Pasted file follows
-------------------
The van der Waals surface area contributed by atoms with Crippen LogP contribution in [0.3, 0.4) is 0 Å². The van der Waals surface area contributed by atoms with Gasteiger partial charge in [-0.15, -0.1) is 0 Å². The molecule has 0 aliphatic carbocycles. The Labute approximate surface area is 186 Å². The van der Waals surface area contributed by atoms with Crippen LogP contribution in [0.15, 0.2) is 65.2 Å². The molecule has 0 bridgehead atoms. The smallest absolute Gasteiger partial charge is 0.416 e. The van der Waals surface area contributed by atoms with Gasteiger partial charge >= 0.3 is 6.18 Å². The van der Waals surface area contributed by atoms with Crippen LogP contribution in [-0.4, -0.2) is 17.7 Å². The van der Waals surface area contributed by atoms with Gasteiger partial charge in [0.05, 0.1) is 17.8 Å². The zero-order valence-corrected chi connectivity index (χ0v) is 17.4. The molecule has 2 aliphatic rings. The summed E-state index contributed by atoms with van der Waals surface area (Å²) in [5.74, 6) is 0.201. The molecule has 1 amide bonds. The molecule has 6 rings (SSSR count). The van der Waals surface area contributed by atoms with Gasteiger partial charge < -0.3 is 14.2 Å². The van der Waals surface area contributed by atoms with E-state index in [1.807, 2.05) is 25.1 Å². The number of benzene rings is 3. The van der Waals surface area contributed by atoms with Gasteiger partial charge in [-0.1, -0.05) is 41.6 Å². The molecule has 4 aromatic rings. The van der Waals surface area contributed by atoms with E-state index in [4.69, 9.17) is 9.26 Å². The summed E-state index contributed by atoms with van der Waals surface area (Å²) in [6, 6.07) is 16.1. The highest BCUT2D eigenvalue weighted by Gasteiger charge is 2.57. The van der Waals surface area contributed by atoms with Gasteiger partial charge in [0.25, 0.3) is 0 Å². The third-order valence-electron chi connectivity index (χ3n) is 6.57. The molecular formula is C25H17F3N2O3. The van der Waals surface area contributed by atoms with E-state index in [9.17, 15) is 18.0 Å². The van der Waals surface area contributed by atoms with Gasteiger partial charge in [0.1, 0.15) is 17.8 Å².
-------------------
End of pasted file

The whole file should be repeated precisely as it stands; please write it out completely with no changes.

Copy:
The van der Waals surface area contributed by atoms with Crippen LogP contribution in [0.3, 0.4) is 0 Å². The van der Waals surface area contributed by atoms with Gasteiger partial charge in [-0.15, -0.1) is 0 Å². The molecule has 0 aliphatic carbocycles. The Labute approximate surface area is 186 Å². The van der Waals surface area contributed by atoms with Crippen LogP contribution in [0.15, 0.2) is 65.2 Å². The molecule has 0 bridgehead atoms. The smallest absolute Gasteiger partial charge is 0.416 e. The van der Waals surface area contributed by atoms with Gasteiger partial charge >= 0.3 is 6.18 Å². The van der Waals surface area contributed by atoms with Crippen LogP contribution in [-0.4, -0.2) is 17.7 Å². The van der Waals surface area contributed by atoms with Gasteiger partial charge in [0.05, 0.1) is 17.8 Å². The zero-order valence-corrected chi connectivity index (χ0v) is 17.4. The molecule has 2 aliphatic rings. The summed E-state index contributed by atoms with van der Waals surface area (Å²) in [5.74, 6) is 0.201. The molecule has 1 amide bonds. The molecule has 6 rings (SSSR count). The van der Waals surface area contributed by atoms with Gasteiger partial charge < -0.3 is 14.2 Å². The van der Waals surface area contributed by atoms with E-state index in [1.807, 2.05) is 25.1 Å². The number of benzene rings is 3. The van der Waals surface area contributed by atoms with Gasteiger partial charge in [-0.1, -0.05) is 41.6 Å². The molecule has 4 aromatic rings. The van der Waals surface area contributed by atoms with E-state index in [4.69, 9.17) is 9.26 Å². The summed E-state index contributed by atoms with van der Waals surface area (Å²) in [6, 6.07) is 16.1. The highest BCUT2D eigenvalue weighted by Gasteiger charge is 2.57. The van der Waals surface area contributed by atoms with Gasteiger partial charge in [0.25, 0.3) is 0 Å². The third-order valence-electron chi connectivity index (χ3n) is 6.57. The molecular formula is C25H17F3N2O3. The van der Waals surface area contributed by atoms with E-state index in [9.17, 15) is 18.0 Å². The van der Waals surface area contributed by atoms with Gasteiger partial charge in [0.1, 0.15) is 17.8 Å².